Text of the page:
Starting all over, yet again. When obstacles keep blocking your pathway, over and over, and you have to stop, and start, and stop again, you have a tendency to get tired. When you keep falling face-first into the mud, it gets very hard to see the way ahead. Dreams and faith and hope will carry you far, through many hard times…but Discouragement can be a towering monster. It can overshadow everything. When things get so very dark, the light seems to fade away, and you begin to feel that the darkness is all there is, all there ever will be anymore.

Yet the light is still there—the light of dreams, and hope, and faith. It’s just being obscured for the time being. Somehow, someway, you have to climb up out of the mire and walk past that beast of Discouragement. It’s the only way to see light again. Oh, it tries to walk with you, mark my words—does its very best to keep blocking the light. For me, I actually began doubting the dreams I had held for so many years. I began to doubt the worth of what was between my ears, behind my eyes. And that’s a tough situation, because that was all that I had left in me. Without the dreams? To my eyes, if the dreams weren’t real, then I was nothing.

Enter God.

Not that He wasn’t there the whole time. Until I stand before Him at the end of this life, I probably will not understand the whole meaning behind everything that is in my past. I see glimmers, I get a few things; but some of the “whys” escape me. Somehow I’ve managed to cling to faith through it all. But then again I wonder—is it really so hard to cling to One who is gripping you in an embrace that will never let you go? He’s been there with me the whole time. And now, just when I felt like I couldn’t pick my face up out of the mud one more time, and would lie there and drown in darkness…it’s as if He’s saying, “Let’s turn the lights on.”

I can’t explain it. I don’t understand it. Something has changed. Maybe it’s me. Yes, I’ve been working…imagine trying to scale a sheer mountainside by only using your fingernails. Yeah, that’s how I’ve been working the past couple years. So yes, I have all those years of work that must have been building to something. But they never led anywhere, to my thinking.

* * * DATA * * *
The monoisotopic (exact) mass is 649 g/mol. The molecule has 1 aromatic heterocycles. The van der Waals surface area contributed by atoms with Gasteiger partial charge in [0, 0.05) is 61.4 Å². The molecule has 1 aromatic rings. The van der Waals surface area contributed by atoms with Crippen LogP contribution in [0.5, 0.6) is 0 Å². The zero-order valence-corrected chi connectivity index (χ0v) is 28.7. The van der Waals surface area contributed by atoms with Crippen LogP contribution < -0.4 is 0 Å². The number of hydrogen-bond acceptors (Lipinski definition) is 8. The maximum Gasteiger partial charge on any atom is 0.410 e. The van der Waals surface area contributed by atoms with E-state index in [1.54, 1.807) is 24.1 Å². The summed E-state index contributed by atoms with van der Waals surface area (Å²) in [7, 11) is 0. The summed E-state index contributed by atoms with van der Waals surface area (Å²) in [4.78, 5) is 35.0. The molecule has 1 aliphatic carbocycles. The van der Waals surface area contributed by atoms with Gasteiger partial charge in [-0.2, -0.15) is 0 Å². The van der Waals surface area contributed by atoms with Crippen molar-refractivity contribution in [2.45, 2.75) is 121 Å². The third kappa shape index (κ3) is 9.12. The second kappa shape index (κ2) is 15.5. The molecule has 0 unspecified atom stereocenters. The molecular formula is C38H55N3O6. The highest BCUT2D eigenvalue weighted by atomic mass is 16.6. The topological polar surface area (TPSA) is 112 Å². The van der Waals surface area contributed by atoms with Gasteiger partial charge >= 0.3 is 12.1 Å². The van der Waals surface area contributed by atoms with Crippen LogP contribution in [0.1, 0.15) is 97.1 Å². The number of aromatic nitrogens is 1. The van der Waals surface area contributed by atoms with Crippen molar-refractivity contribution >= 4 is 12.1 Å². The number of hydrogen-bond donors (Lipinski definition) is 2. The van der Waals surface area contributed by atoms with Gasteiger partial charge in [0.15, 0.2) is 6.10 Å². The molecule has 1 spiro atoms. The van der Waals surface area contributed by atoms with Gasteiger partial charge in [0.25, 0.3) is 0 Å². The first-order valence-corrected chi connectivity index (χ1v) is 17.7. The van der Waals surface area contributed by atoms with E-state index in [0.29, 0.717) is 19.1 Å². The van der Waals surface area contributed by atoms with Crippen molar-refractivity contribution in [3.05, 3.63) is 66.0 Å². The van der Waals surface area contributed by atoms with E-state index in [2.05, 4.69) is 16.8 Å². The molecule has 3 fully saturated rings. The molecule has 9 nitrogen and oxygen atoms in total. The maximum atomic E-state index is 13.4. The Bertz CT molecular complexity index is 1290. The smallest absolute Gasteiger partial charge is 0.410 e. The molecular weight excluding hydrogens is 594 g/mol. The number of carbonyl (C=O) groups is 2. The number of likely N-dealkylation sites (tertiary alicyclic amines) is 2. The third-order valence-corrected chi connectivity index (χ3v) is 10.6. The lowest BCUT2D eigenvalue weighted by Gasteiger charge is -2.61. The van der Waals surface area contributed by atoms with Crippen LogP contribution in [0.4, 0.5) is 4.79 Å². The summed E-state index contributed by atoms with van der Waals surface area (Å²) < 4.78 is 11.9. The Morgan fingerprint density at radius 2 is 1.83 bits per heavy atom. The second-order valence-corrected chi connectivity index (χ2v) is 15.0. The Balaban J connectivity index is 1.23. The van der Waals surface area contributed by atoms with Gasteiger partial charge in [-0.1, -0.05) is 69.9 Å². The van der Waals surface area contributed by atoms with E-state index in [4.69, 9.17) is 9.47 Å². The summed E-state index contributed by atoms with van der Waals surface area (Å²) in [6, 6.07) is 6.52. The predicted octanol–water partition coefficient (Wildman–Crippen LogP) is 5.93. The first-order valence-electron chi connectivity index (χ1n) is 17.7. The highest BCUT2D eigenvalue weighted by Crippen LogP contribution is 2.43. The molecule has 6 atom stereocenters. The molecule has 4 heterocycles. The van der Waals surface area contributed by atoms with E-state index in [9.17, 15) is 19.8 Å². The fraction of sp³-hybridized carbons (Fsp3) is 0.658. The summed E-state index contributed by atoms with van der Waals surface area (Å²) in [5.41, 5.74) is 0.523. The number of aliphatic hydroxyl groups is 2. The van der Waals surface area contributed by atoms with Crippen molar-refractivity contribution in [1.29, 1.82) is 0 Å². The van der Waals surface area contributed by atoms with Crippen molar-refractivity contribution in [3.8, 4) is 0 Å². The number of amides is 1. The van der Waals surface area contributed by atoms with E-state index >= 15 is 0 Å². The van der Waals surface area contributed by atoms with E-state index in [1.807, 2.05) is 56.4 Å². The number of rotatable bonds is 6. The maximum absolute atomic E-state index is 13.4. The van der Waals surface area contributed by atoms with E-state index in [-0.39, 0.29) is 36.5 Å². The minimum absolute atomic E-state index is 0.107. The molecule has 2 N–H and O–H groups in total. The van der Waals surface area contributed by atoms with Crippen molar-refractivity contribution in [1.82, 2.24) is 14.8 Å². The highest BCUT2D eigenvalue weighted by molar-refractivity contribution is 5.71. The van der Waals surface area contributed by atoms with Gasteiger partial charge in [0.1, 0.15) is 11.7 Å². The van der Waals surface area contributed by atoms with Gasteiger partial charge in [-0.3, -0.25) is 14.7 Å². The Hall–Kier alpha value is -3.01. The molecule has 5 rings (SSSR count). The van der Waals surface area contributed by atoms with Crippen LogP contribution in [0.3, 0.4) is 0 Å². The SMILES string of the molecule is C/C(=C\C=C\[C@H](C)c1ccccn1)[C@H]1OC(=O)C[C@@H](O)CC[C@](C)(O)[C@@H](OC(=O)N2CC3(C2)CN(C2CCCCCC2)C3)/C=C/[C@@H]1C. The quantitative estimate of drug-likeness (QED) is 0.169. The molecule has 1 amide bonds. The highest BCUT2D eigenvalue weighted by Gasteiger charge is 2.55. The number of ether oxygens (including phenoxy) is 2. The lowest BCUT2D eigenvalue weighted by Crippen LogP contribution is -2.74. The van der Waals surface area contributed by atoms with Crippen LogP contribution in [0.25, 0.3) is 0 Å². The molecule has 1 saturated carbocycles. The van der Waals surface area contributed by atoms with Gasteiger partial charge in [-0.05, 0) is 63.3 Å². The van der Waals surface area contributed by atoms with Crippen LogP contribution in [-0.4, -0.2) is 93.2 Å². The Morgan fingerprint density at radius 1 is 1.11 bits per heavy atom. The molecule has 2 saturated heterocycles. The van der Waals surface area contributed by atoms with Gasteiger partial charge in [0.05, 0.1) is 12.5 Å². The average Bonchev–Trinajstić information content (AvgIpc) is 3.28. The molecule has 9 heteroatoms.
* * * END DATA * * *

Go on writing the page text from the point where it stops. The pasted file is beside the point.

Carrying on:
Until now. Something has changed. Something is different. Between my ears, behind my eyes, it’s been a long journey. It’s been…violating. It doesn’t feel like there’s much of anything left of me inside…just numbness, blankness, tears. Tears that flow easily at times. And fear…the inheritance of so many years of living life in the shadow. Fear that crouches and waits for the merest weakness to show within me…so that it can snatch my new life away from me. And fear upon fear, I am afraid that it has the power to do so.

But then I realize…there are arms around me. Strong, mighty, powerful arms. There is a vengeful love washing over me, shielding me, forgiving me the weaknesses that make me despise myself. Someone is holding me fiercely, saying the He is carrying me on through. Past the mire that threatens to envelop and smother me. Past the dark beast that wants to claim me. Carrying me forward to that beautiful light, which has been there waiting for me all along. He’s taking the emptiness between my ears, behind my eyes, and filling it with glorious things that I never dared to dream of, and can hardly comprehend. The dreams of my future.

And something is telling me that my future, at very long last, is here.

I’m sorry for the long blog post…but I think I’m moving forward on a new journey. And I must have needed to travel light.

On the Radio–Me!


My nickname is “CB.” I always found it funny that I was born around the same year as the CB radio. Well, now I finally know why.

As if seeing me rattle on in the printed word wasn’t enough, now you can hear me on the radio! KLOVE will be airing a news bit with part of an interview with me sometime tomorrow (Friday Nov. 30), and will be making the rest of the interview available for download as a podcast from their website. This is me hyperventilating and trying to remember all I needed to say about the Art for 1000 Wells auction! :) :)

Here’s KLOVE’s website, broadcasts can be heard there:

And here’s the page for the podcast—Click under the one entitled “Art for 1000 Wells”:

Click here to listen

And here’s what it’s all about:

Art for 1000 Wells

Merry Christmas, all!